Highest Resolution Electrical Measurements
Dr. Alexander Tselev received his PhD in Materials Sciences from Dresden University of Technology, Germany. He spent terms at University of Maryland, College Park, Georgetown University, Duke University, and the Center for Nanophase Materials Sciences at ORNL in University of Tennessee, Knoxville. Currently his primary research focus is on near-field microwave microscopy and complex oxide thin films. He has published more than 150 papers in refereed journals.
In this just appeared paper in Nature Communications co-led by Dr. Alexander Tselev and Dr. Petro Maksymovych from ORNL’s Center for Nanophase Materials Sciences, it is shown that employing high-frequency ac conduction can open up new technological opportunities for oxide electronics as well as in harnessing electronic properties of materials with a poor dc conduction, especially at the nanoscale.
By Alexander Tselev et al. Nature Communications, 2016
(a) sMIM conduction image of the box-in-box domain structure written by the sMIM probe on a Pb(Zr0.2Ti0.8)O3 (100) film. Spontaneous domains and domain walls seen around the structure were erased inside the structure during writing; the domain walls of the structure as well as the spontaneous domain walls are conducting. (b) Combined out-of-plane piezoresponse force microscopy image acquired right after the image in (a). The image reveals ferroelectric domains with up and down directions of ferroelectric polarization. Image size is 6 μm × 6 μm.
In ferroelectrics, domains of uniform polarization and domain walls separating them can be created and reconfigured by electric fields. The thickness of the domain walls is only a few nm. Combination of these two properties makes ferroelectric domain walls attractive candidates for building blocks in future logic and memory electronic devices. Recently, a number of high-profile reports claimed the existence of mobile charge carriers at ferroelectric domain walls. However, so far, in nanoscale measurements at dc, ferroelectric domain walls were seen as highly insulating – preventing their nondestructive readout and possible applications as well as hiding the physical reasons of the domain wall conductivity. The study published in Nature Communications revealed that domain walls in thin films of two different ferroelectrics, lead zirconate titanate and bismuth ferrite, exhibit large conductance at microwave frequencies. The conductivity was found in nominally uncharged domain walls in these conventional ferroelectrics, which is unexpected within today’s models of conducting domain walls. An estimate of the wall ac conductivity at 3 GHz yields that it is much higher than previously inferred and enhanced by ~100 times at microwave frequencies compared to direct current. The authors, therefore, detected a new conduction regime that may be incompatible with direct current. The approach for the first time enabled a completely non-destructive electronic read-out of domain walls in ferroelectrics that does not perturb their structure over hours and days. To explain their findings, the authors note that generally conductivity at gigahertz frequencies can be larger by orders of magnitude than at dc. A fundamental reason behind this enhancement is that charge carriers localized by energy barriers at dc can contribute to ac conduction by oscillating between the barriers at high frequencies. A domain wall roughening by crystal lattice defects in the films was invoked to explain the high ac conduction of domain walls. Furthermore, it is argued that the ac conduction is immune to large contact resistance, which enables sensitive detection of a domain wall without changes to its local structure.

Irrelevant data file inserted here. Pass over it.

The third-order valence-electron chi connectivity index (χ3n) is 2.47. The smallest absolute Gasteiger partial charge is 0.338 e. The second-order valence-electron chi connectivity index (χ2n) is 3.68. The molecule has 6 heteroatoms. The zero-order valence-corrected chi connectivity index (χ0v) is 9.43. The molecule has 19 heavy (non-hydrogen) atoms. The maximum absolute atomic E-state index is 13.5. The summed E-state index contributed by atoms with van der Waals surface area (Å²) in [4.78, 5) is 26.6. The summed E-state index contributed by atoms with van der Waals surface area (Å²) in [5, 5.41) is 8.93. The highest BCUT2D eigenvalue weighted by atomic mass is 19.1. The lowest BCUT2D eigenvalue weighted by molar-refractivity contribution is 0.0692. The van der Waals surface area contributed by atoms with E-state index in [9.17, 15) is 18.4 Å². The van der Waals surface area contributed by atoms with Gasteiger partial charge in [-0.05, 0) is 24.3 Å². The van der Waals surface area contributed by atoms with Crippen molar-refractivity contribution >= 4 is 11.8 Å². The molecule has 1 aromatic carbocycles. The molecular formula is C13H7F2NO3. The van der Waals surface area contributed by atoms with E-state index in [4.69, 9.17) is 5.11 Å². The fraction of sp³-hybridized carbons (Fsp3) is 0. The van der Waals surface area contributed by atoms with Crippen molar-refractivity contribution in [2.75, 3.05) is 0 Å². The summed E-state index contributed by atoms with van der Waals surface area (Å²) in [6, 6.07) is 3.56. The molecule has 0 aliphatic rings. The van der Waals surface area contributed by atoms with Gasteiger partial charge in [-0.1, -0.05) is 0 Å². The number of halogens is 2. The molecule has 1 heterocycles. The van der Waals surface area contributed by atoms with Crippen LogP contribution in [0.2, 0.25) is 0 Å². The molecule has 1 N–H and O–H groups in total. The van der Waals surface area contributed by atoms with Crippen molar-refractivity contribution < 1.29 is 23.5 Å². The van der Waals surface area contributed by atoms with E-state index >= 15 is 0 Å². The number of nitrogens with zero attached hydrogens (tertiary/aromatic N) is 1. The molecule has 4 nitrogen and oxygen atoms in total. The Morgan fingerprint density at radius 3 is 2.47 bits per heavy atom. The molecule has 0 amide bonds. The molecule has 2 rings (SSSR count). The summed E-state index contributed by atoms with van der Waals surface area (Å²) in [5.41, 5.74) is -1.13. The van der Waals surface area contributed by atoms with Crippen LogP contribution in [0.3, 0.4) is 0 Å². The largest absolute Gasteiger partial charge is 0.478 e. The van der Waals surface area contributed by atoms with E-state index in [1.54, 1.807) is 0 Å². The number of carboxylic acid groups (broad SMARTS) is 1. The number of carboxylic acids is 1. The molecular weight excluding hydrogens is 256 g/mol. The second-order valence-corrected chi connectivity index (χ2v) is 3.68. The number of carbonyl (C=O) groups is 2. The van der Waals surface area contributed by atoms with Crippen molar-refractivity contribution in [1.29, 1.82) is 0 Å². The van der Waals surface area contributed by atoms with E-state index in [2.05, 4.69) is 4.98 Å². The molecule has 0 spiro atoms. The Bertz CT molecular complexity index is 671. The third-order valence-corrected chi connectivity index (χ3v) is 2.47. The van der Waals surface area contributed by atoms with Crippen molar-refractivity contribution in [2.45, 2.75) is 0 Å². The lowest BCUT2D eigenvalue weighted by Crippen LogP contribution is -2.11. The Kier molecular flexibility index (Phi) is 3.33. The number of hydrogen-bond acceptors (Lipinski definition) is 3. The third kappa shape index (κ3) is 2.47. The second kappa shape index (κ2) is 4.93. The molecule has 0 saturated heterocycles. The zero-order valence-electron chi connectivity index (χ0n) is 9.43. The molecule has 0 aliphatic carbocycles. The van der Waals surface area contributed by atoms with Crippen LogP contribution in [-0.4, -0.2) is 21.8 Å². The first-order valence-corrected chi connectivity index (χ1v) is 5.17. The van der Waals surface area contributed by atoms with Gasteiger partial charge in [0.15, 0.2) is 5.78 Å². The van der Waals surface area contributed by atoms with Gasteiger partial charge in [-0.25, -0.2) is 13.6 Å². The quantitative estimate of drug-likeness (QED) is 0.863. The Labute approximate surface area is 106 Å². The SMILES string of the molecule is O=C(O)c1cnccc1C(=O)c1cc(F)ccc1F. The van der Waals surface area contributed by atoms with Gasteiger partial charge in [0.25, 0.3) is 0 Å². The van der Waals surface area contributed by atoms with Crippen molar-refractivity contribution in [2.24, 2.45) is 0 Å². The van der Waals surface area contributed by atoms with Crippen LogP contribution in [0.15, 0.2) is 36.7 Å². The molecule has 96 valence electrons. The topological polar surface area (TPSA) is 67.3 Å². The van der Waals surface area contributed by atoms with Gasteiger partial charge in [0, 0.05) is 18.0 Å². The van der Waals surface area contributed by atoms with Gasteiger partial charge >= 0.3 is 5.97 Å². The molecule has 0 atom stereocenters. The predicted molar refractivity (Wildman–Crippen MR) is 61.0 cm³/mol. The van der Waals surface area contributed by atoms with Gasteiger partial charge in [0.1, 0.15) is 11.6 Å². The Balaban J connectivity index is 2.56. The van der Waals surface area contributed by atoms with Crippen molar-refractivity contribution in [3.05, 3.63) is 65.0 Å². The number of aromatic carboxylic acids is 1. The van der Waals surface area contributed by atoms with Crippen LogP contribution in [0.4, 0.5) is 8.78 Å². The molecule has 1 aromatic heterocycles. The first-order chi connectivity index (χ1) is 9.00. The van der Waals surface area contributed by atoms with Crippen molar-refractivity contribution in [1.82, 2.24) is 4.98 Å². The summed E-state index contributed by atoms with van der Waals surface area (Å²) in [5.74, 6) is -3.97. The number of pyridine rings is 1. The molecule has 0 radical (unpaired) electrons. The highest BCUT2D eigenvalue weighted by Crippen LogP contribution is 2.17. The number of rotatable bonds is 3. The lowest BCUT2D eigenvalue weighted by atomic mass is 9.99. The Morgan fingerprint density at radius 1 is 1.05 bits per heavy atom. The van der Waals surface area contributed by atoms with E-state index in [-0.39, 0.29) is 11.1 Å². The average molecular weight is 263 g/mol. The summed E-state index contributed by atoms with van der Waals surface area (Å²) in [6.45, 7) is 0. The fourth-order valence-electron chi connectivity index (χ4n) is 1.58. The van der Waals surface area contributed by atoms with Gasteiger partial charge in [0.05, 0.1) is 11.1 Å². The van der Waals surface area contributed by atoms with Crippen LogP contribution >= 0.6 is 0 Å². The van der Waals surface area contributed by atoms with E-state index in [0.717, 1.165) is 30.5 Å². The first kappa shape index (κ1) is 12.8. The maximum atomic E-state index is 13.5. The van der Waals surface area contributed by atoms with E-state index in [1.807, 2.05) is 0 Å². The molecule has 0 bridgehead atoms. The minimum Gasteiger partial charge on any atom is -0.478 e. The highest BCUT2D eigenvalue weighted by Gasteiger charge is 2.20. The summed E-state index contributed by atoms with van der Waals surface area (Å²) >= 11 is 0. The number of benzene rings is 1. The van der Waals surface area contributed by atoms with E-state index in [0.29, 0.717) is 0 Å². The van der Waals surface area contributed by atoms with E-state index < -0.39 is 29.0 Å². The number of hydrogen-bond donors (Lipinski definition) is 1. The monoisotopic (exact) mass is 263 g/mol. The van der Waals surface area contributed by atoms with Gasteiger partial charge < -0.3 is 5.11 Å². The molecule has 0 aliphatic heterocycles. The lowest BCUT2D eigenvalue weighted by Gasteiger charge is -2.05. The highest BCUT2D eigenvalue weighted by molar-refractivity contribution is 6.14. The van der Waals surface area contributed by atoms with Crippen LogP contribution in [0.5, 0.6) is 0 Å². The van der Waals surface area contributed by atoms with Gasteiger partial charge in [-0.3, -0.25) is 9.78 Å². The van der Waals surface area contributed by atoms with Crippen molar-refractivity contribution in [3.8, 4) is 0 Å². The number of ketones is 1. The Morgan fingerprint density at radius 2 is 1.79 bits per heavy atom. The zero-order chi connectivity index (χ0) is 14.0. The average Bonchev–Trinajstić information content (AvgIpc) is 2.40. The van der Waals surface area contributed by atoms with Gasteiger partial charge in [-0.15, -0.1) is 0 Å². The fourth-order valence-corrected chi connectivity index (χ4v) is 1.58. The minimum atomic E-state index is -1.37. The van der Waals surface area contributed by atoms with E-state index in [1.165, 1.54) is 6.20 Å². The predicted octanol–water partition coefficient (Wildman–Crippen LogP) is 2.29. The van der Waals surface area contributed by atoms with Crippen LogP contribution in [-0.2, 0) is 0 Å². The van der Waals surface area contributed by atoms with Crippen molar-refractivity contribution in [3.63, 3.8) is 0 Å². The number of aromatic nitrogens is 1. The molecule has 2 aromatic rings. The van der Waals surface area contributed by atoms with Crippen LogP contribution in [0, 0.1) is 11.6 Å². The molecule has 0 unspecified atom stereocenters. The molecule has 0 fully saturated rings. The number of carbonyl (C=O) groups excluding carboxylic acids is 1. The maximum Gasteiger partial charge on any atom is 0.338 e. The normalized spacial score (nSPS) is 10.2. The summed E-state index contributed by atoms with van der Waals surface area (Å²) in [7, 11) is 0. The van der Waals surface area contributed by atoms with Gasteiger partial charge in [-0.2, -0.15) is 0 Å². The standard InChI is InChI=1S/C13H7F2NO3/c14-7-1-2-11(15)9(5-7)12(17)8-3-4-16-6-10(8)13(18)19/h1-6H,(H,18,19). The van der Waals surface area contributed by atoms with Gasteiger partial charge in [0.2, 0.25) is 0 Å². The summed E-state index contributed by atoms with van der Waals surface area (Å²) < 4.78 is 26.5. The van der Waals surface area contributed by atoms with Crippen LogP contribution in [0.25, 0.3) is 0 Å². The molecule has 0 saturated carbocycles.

Although the paper is focused on ferroelectric domain walls, its conclusions are much broader. These findings reveal that new opportunities and device paradigms for oxide electronics can be envisioned in the microwave domain as well as new insights into outstanding scientific questions in complex and nanoscale electronic materials. The work demonstrates a strong and presently unrealized potential of high-frequency conduction for basic nanoscale physics, materials science, and a great number of future applications.
To read the original publication of this paper, please visit Nature Communications.
The groundbreaking research and recent publications of Dr. Tselev demonstrates the exciting new categories of research were Scanning Microwave Impedance Microscopy (sMIM) opens new ground to the research community, both for advanced materials research and commercial applications. PrimeNano applauses Dr. Tselev’s novel application of sMIM technology and look forward to where his creativity will lead the field in the future.
Contact the author: Dr. Alexander Tselev.
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